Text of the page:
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पलाश Flame of the Forest (કેસુડો )

Butea monosperma

Description:

It is said that the tree is a form of Agnidev, God of Fire. It was a punishment given to Him by Goddess Parvati for disturbing Her and Lord Shiva's privacy.

Habitat:

It is a medium sized dry season-deciduous tree, growing to 15 m tall. It is a slow growing tree, young trees have a growth rate of a few feet per year. The leaves are pinnate, with an 8–16 cm petiole and three leaflets, each leaflet 10–20 cm long. The flowers are 2.5 cm long, bright orange-red, and produced in racemes up to 15 cm long. The fruit is a pod 15–20 cm long and 4–5 cm broad. It is used for timber, resin, fodder, medicine, and dye. The gum from the tree, called kamarkas in Hindi, is used in certain food dishes. The gum is also known as Bengal Kino and is considered valuable by druggists because of its astringent qualities and by leather workers because of its tannin. The wood is dirty white and soft and, being durable under water, is used for well-curbs and water scoops. Good charcoal can be made from it. The leaves are usually very leathery and not eaten by cattle. This plant kills Mosquitoes. The Mosquitoes are attracted by the smell and color of the flower. They lay eggs in the liquid within the flower but that eggs will never hatch. The Mosquitoes that touches the fluid can never escape from it. Historically, dhak forests covered much of the doab area between the Ganges and Yamuna, but these were cleared for agriculture in the early 19th century as the English East India Company increased tax demands on the peasants

Notes:

In West Bengal, it is associated with Spring (season), especially through the poems and songs of Nobel Laureate Rabindranath Tagore, who likened its bright orange flame-like flower to fire. In Santiniketan, where Tagore lived, this flower has become an indispensable part of the celebration of spring. The plant has lent its name to the town of Palashi, famous for the historic Battle of Plassey fought there. The flowers are used to prepare traditional Holi colour. In poorer regions of many parts, for example in Maharashtra, this tree amongst others provides leaves that are used either with many pieced together or singly (only in case of a banana leaf) to make a leaf-plate for serving a meal over, and for example a would-be son-in-law was in older times (until a century ago) was tested on his dexterity in making this plate and bowl (for serving more liquid parts of the meal such as daal or stew) before being declared acceptable by the would be father-in-law.

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14 Comments

Sachin Zaveri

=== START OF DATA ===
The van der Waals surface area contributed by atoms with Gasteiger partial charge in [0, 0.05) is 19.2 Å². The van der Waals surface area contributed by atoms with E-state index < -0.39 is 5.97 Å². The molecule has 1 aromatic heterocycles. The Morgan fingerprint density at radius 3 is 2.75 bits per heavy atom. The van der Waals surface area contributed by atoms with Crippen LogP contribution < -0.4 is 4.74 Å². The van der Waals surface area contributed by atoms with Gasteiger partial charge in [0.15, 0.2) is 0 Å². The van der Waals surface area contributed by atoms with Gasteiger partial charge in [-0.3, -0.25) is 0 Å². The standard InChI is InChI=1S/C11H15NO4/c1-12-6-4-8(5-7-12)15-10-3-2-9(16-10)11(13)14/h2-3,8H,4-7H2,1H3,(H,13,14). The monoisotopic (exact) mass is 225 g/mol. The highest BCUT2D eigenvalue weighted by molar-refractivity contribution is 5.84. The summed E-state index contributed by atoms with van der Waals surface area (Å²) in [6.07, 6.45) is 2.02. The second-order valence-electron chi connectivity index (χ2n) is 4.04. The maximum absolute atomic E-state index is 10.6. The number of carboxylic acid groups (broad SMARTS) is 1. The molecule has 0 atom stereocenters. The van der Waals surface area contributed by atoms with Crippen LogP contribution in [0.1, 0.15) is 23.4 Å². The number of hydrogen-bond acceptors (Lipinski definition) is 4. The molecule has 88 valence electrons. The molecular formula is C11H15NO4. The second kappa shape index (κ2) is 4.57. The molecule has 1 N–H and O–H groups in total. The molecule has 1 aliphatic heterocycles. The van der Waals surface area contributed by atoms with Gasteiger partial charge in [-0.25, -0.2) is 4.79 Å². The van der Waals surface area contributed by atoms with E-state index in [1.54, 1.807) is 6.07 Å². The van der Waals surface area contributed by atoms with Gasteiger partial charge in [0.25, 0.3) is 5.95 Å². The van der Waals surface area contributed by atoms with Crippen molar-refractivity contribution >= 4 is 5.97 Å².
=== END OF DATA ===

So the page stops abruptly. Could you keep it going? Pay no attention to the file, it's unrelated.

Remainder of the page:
Sachin Zaveri 5 years ago

Thanks Mayra Springmann,

MayraSpringmann
MayraSpringmann 5 years ago

Wonderful!

Sachin Zaveri
Sachin Zaveri 5 years ago

Thanks OnengDyah,

OnengDyah
OnengDyah 5 years ago

Wouw....cool..

Sachin Zaveri
Sachin Zaveri 5 years ago

@ Seema http://www.projectnoah.org/spottings/947... here is Indian Coral Tree ,, ,, might same you are talking about,

Seema
Seema 5 years ago

Here grows a tree called coral, with scarlet red blossoms... That reminds me of the resplendent palash...

Sachin Zaveri
Sachin Zaveri 5 years ago

@ auntnance123, more interesting about this lovely flower, In West Bengal, it is associated with Spring (season), especially through the poems and songs of Nobel Laureate Rabindranath Tagore, who likened its bright orange flame-like flower to fire. In Santiniketan, where Tagore lived, this flower has become an indispensable part of the celebration of spring. The plant has lent its name to the town of Palashi, famous for the historic Battle of Plassey fought there. *wiki

Ashish Nimkar
Ashish Nimkar 5 years ago

Its collector's reference site... about Indian Flowering plants...
http://www.flowersofindia.in/botanical.h...

Sachin Zaveri
Sachin Zaveri 5 years ago

Wow, nice picture and info over shared link Ashish, thanks,

Ashish Nimkar
Ashish Nimkar 5 years ago

Nancy.. this tree has very less leafs... some info here..
http://www.flowersofindia.in/catalog/sli...

auntnance123
auntnance123 5 years ago

Wonderfully beautiful AND it kills mosquitoes! I need a few at my house.

Wild Things
Wild Things 5 years ago

Wow! That must be fun, using all natural colours and nothing that is chemically derived. I've stopped playing Holi, due to the chemicals in colours.

Sachin Zaveri
Sachin Zaveri 5 years ago

Thanks Satyen we still use the same for every Holi, even this year also,

Wild Things
Wild Things 5 years ago

We used these flowers to extract the colour in boiling water for the first holi of my kids. Amazing shots.

Gujarat, India

Lat: 23.07, Long: 72.51

Spotted on Mar 12, 2012
Submitted on Mar 12, 2012

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पलाश Flame of the ForestPalas Palash, palash পলাশ palash

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